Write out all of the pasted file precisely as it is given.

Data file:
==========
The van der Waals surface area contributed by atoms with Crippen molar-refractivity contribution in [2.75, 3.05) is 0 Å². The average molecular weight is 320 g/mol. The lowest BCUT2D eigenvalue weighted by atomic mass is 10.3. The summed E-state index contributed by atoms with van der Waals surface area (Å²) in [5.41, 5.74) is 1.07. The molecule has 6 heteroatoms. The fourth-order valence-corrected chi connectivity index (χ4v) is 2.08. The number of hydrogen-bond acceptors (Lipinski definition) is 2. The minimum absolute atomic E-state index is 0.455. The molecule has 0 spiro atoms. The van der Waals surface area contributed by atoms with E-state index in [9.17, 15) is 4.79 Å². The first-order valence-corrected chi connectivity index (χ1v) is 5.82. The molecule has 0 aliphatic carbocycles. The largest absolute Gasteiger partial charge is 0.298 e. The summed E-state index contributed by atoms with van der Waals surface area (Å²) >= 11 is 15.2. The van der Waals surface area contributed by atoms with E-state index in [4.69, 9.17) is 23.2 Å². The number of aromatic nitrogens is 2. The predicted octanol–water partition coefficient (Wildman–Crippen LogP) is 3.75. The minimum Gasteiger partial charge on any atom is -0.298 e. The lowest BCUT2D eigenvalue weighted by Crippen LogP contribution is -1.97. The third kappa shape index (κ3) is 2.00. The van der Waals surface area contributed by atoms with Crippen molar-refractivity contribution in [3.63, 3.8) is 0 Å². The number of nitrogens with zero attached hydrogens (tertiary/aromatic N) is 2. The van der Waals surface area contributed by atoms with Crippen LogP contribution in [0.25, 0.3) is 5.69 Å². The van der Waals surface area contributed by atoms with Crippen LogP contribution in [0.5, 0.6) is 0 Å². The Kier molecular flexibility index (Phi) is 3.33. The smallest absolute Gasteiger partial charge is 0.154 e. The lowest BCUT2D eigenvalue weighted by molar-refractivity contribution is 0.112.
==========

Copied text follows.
The van der Waals surface area contributed by atoms with Crippen molar-refractivity contribution in [2.75, 3.05) is 0 Å². The average molecular weight is 320 g/mol. The lowest BCUT2D eigenvalue weighted by atomic mass is 10.3. The summed E-state index contributed by atoms with van der Waals surface area (Å²) in [5.41, 5.74) is 1.07. The molecule has 6 heteroatoms. The fourth-order valence-corrected chi connectivity index (χ4v) is 2.08. The number of hydrogen-bond acceptors (Lipinski definition) is 2. The minimum absolute atomic E-state index is 0.455. The molecule has 0 spiro atoms. The van der Waals surface area contributed by atoms with E-state index in [9.17, 15) is 4.79 Å². The first-order valence-corrected chi connectivity index (χ1v) is 5.82. The molecule has 0 aliphatic carbocycles. The largest absolute Gasteiger partial charge is 0.298 e. The summed E-state index contributed by atoms with van der Waals surface area (Å²) >= 11 is 15.2. The van der Waals surface area contributed by atoms with E-state index in [4.69, 9.17) is 23.2 Å². The number of aromatic nitrogens is 2. The predicted octanol–water partition coefficient (Wildman–Crippen LogP) is 3.75. The minimum Gasteiger partial charge on any atom is -0.298 e. The lowest BCUT2D eigenvalue weighted by Crippen LogP contribution is -1.97. The third kappa shape index (κ3) is 2.00. The van der Waals surface area contributed by atoms with Crippen molar-refractivity contribution in [3.63, 3.8) is 0 Å². The number of nitrogens with zero attached hydrogens (tertiary/aromatic N) is 2. The van der Waals surface area contributed by atoms with Crippen LogP contribution in [0.25, 0.3) is 5.69 Å². The van der Waals surface area contributed by atoms with Crippen LogP contribution in [0.5, 0.6) is 0 Å². The Kier molecular flexibility index (Phi) is 3.33. The smallest absolute Gasteiger partial charge is 0.154 e. The lowest BCUT2D eigenvalue weighted by molar-refractivity contribution is 0.112.